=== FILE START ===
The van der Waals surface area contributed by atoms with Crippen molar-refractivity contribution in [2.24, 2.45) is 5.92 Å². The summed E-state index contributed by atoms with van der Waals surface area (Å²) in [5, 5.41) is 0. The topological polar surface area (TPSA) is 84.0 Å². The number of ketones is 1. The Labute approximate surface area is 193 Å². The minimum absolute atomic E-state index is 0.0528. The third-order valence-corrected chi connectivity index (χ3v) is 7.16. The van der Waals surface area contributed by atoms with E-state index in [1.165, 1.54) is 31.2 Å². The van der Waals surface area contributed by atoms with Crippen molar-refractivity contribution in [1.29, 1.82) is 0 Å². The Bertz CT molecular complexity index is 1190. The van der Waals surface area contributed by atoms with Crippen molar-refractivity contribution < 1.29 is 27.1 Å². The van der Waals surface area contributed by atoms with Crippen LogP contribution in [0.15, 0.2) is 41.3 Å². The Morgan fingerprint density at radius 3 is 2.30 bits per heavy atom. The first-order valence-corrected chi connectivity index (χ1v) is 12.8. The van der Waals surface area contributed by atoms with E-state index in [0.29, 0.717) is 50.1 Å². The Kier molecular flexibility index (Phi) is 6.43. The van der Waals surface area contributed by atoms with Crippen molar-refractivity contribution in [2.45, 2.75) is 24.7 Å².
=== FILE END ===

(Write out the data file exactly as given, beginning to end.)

The van der Waals surface area contributed by atoms with Crippen molar-refractivity contribution in [2.24, 2.45) is 5.92 Å². The summed E-state index contributed by atoms with van der Waals surface area (Å²) in [5, 5.41) is 0. The topological polar surface area (TPSA) is 84.0 Å². The number of ketones is 1. The Labute approximate surface area is 193 Å². The minimum absolute atomic E-state index is 0.0528. The third-order valence-corrected chi connectivity index (χ3v) is 7.16. The van der Waals surface area contributed by atoms with E-state index in [1.165, 1.54) is 31.2 Å². The van der Waals surface area contributed by atoms with Crippen molar-refractivity contribution in [1.29, 1.82) is 0 Å². The Bertz CT molecular complexity index is 1190. The van der Waals surface area contributed by atoms with Crippen molar-refractivity contribution < 1.29 is 27.1 Å². The van der Waals surface area contributed by atoms with Crippen LogP contribution in [0.15, 0.2) is 41.3 Å². The Morgan fingerprint density at radius 3 is 2.30 bits per heavy atom. The first-order valence-corrected chi connectivity index (χ1v) is 12.8. The van der Waals surface area contributed by atoms with E-state index in [0.29, 0.717) is 50.1 Å². The Kier molecular flexibility index (Phi) is 6.43. The van der Waals surface area contributed by atoms with Crippen molar-refractivity contribution in [2.45, 2.75) is 24.7 Å².